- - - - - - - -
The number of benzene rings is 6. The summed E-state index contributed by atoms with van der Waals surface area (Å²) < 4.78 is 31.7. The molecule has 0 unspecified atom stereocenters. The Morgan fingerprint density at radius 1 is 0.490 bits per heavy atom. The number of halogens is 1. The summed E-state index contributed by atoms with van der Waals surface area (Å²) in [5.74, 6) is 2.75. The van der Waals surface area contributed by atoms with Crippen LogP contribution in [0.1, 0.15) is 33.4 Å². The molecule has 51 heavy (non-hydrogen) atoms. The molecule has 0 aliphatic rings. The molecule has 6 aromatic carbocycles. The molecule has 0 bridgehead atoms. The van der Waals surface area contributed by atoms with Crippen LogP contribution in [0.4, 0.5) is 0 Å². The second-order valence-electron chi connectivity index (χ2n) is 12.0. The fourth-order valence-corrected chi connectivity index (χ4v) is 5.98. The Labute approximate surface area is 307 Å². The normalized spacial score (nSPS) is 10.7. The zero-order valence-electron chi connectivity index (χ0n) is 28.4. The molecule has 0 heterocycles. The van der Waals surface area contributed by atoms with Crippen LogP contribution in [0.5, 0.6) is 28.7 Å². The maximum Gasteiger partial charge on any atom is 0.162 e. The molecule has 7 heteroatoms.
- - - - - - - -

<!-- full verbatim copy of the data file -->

The number of benzene rings is 6. The summed E-state index contributed by atoms with van der Waals surface area (Å²) < 4.78 is 31.7. The molecule has 0 unspecified atom stereocenters. The Morgan fingerprint density at radius 1 is 0.490 bits per heavy atom. The number of halogens is 1. The summed E-state index contributed by atoms with van der Waals surface area (Å²) in [5.74, 6) is 2.75. The van der Waals surface area contributed by atoms with Crippen LogP contribution in [0.1, 0.15) is 33.4 Å². The molecule has 51 heavy (non-hydrogen) atoms. The molecule has 0 aliphatic rings. The molecule has 6 aromatic carbocycles. The molecule has 0 bridgehead atoms. The van der Waals surface area contributed by atoms with Crippen LogP contribution in [0.4, 0.5) is 0 Å². The second-order valence-electron chi connectivity index (χ2n) is 12.0. The fourth-order valence-corrected chi connectivity index (χ4v) is 5.98. The Labute approximate surface area is 307 Å². The normalized spacial score (nSPS) is 10.7. The zero-order valence-electron chi connectivity index (χ0n) is 28.4. The molecule has 0 heterocycles. The van der Waals surface area contributed by atoms with Crippen LogP contribution in [0.5, 0.6) is 28.7 Å². The maximum Gasteiger partial charge on any atom is 0.162 e. The molecule has 7 heteroatoms.